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Health Blog

Welcome to the ongoing series of blog posts from UTMB Health focusing on key aspects of maintaining your health

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UTMB heals patient; gains a grateful team member

Nearly two years after a head-on collision forced her to learn how to walk again, Tara Williams is able to help other UTMB patients as a patient service specialist in Angleton. “I’m so grateful to be here with UTMB,”

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Prostate cancer treatment options

Surgeons Dr. Stephen Williams and Dr. Laith Alzweri share insights and information on prostate cancer and its potential treatment options.

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Student athlete healed by UTMB Sports Medicine team

When student athlete Priest Simpson injured his leg, the UTMB Health Sports Medicine team worked hard to repair the damage and get him back on the field after a full recovery.

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Deep Brain Stimulation changes life for woman with tremors

Reba Smith-Weeden has a condition called essential tremor that prevented her from carving the Thanksgiving turkey or enjoying a cup of coffee. But thanks to the UTMB Health Neurosciences team and Deep Brain Stimulation the shaking has stopped.

You may need to begin colorectal screening at 45

Americans born in 1990 have twice the risk of colon cancer and four times the risk of rectal cancer as those born in 1950. People younger than 55 are also more likely to be diagnosed with late-stage colorectal cancer.

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Are colorectal home tests reliable?

If you wonder what doctors say about at-home colorectal tests, here is some insight from Dr. Uma Phatak, a colorectal surgeon at UTMB Health.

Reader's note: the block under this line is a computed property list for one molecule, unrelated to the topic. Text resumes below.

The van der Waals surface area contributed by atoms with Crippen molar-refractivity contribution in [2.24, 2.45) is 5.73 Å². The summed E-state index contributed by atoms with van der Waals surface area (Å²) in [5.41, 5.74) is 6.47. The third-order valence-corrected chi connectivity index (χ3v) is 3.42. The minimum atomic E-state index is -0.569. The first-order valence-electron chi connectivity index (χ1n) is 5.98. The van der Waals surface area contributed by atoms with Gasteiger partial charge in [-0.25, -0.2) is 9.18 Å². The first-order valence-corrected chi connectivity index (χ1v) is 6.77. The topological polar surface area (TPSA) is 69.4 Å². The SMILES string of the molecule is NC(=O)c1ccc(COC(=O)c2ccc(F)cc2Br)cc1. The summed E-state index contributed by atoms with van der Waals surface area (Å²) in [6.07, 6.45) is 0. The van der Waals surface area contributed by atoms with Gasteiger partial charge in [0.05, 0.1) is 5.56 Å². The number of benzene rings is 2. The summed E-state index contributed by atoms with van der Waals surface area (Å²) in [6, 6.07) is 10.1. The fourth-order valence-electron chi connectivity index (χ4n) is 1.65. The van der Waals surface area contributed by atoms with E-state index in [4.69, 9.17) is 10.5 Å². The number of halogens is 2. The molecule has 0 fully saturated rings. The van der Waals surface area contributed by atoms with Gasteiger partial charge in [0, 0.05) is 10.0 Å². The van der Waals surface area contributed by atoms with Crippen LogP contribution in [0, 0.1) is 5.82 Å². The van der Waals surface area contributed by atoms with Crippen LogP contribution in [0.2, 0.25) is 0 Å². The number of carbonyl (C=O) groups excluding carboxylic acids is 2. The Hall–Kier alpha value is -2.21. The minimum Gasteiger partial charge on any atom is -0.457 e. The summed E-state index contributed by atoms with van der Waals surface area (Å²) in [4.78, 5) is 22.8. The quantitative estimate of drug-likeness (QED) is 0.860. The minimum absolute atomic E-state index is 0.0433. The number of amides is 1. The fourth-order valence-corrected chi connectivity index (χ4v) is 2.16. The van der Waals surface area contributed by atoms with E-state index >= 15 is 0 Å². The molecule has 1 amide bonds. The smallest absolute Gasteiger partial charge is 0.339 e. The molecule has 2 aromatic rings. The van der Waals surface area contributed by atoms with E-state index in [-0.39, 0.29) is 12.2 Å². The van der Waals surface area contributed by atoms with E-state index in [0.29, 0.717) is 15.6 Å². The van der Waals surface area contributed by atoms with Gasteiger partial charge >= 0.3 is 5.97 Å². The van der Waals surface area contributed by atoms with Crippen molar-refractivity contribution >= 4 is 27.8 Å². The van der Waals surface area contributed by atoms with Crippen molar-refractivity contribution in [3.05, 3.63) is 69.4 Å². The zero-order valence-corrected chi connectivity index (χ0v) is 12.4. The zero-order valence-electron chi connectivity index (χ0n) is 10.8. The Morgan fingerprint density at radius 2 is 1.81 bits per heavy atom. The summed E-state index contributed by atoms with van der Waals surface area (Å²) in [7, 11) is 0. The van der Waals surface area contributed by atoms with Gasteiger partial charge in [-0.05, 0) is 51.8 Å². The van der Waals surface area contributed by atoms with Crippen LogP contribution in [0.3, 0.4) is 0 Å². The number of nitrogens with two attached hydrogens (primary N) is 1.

Complex Collaboration Yields New Quality of Life for Patient

Three days before Rebecca Tipton’s scheduled surgery, she had a moment of worry, concerned that the meticulous plan her doctors developed to treat her urinary incontinence would not be successful. A longtime patient of UTMB Health, Tipton knew her case was more complicated than most.

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A Comprehensive Approach to Hernias

Abdominal wall hernias, including groin hernias, can come in a wide array of shapes and forms. Some develop primarily from wear and tear of the abdominal wall, whereas others may develop at the incisions from prior surgeries. They do share one thing in common - they are all mechanical defects of the abdominal wall musculature with the tendency to progress with time.

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Spinal Stenosis: Is an Operation Worth Considering?

Spinal stenosis, a very common neurosurgical condition, can be associated with spondylosis, ligamentous hypertrophy, and disc osteophyte complexes. Stenosis often presents as myelopathy (compression on the spinal cord) or radiculopathy (compression on the nerve root).

Wide Awake Hand Surgery

You may not think of hand surgery as a procedure done with the patient awake, alert, and feeling comfortable, but medical and technological innovations have made this type of surgery a preferred option for many common hand conditions.